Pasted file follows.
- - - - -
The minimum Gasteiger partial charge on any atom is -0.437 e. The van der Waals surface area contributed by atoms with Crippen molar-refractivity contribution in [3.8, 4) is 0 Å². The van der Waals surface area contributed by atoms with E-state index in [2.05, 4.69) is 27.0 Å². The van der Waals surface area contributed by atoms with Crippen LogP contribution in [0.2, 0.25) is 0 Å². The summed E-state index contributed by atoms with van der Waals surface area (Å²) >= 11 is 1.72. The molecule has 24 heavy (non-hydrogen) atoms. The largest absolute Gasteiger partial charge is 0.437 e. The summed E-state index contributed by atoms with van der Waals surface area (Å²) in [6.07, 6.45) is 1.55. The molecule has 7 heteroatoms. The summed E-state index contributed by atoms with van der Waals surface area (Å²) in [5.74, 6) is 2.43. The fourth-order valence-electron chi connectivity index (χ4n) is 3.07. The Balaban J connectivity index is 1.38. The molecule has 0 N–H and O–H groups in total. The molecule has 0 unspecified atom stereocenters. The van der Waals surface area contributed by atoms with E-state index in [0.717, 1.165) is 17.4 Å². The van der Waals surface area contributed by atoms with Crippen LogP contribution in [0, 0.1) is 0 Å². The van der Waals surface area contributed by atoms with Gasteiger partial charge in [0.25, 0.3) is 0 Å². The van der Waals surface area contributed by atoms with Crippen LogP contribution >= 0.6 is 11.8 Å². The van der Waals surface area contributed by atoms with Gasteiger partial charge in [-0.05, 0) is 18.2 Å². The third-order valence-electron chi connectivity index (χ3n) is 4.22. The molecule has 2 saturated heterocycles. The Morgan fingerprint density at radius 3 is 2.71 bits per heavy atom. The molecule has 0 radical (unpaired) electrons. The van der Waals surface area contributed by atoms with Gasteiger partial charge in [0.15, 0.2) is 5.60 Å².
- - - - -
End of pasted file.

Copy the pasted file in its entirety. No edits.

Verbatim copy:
The minimum Gasteiger partial charge on any atom is -0.437 e. The van der Waals surface area contributed by atoms with Crippen molar-refractivity contribution in [3.8, 4) is 0 Å². The van der Waals surface area contributed by atoms with E-state index in [2.05, 4.69) is 27.0 Å². The van der Waals surface area contributed by atoms with Crippen LogP contribution in [0.2, 0.25) is 0 Å². The summed E-state index contributed by atoms with van der Waals surface area (Å²) >= 11 is 1.72. The molecule has 24 heavy (non-hydrogen) atoms. The largest absolute Gasteiger partial charge is 0.437 e. The summed E-state index contributed by atoms with van der Waals surface area (Å²) in [6.07, 6.45) is 1.55. The molecule has 7 heteroatoms. The summed E-state index contributed by atoms with van der Waals surface area (Å²) in [5.74, 6) is 2.43. The fourth-order valence-electron chi connectivity index (χ4n) is 3.07. The Balaban J connectivity index is 1.38. The molecule has 0 N–H and O–H groups in total. The molecule has 0 unspecified atom stereocenters. The van der Waals surface area contributed by atoms with E-state index in [0.717, 1.165) is 17.4 Å². The van der Waals surface area contributed by atoms with Crippen LogP contribution in [0, 0.1) is 0 Å². The van der Waals surface area contributed by atoms with Gasteiger partial charge in [0.25, 0.3) is 0 Å². The van der Waals surface area contributed by atoms with Crippen LogP contribution >= 0.6 is 11.8 Å². The van der Waals surface area contributed by atoms with Gasteiger partial charge in [-0.05, 0) is 18.2 Å². The third-order valence-electron chi connectivity index (χ3n) is 4.22. The molecule has 2 saturated heterocycles. The Morgan fingerprint density at radius 3 is 2.71 bits per heavy atom. The molecule has 0 radical (unpaired) electrons. The van der Waals surface area contributed by atoms with Gasteiger partial charge in [0.15, 0.2) is 5.60 Å².